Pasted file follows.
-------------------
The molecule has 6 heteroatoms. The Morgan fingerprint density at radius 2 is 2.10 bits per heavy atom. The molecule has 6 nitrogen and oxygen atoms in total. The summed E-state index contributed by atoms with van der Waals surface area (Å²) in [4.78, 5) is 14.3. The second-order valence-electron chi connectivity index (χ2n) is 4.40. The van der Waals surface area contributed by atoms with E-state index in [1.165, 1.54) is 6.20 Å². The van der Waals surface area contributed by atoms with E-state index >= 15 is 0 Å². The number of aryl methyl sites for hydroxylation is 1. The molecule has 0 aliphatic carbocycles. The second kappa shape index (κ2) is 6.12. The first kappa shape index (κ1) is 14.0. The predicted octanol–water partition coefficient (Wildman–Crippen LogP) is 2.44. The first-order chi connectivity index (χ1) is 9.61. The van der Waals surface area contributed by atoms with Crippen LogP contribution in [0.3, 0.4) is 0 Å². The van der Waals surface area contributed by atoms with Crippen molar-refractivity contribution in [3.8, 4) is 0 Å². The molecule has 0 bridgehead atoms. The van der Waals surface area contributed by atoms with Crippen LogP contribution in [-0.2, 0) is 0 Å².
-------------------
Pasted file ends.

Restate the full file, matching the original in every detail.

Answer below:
The molecule has 6 heteroatoms. The Morgan fingerprint density at radius 2 is 2.10 bits per heavy atom. The molecule has 6 nitrogen and oxygen atoms in total. The summed E-state index contributed by atoms with van der Waals surface area (Å²) in [4.78, 5) is 14.3. The second-order valence-electron chi connectivity index (χ2n) is 4.40. The van der Waals surface area contributed by atoms with E-state index in [1.165, 1.54) is 6.20 Å². The van der Waals surface area contributed by atoms with E-state index >= 15 is 0 Å². The number of aryl methyl sites for hydroxylation is 1. The molecule has 0 aliphatic carbocycles. The second kappa shape index (κ2) is 6.12. The first kappa shape index (κ1) is 14.0. The predicted octanol–water partition coefficient (Wildman–Crippen LogP) is 2.44. The first-order chi connectivity index (χ1) is 9.61. The van der Waals surface area contributed by atoms with Crippen LogP contribution in [0.3, 0.4) is 0 Å². The van der Waals surface area contributed by atoms with Crippen molar-refractivity contribution in [3.8, 4) is 0 Å². The molecule has 0 bridgehead atoms. The van der Waals surface area contributed by atoms with Crippen LogP contribution in [-0.2, 0) is 0 Å².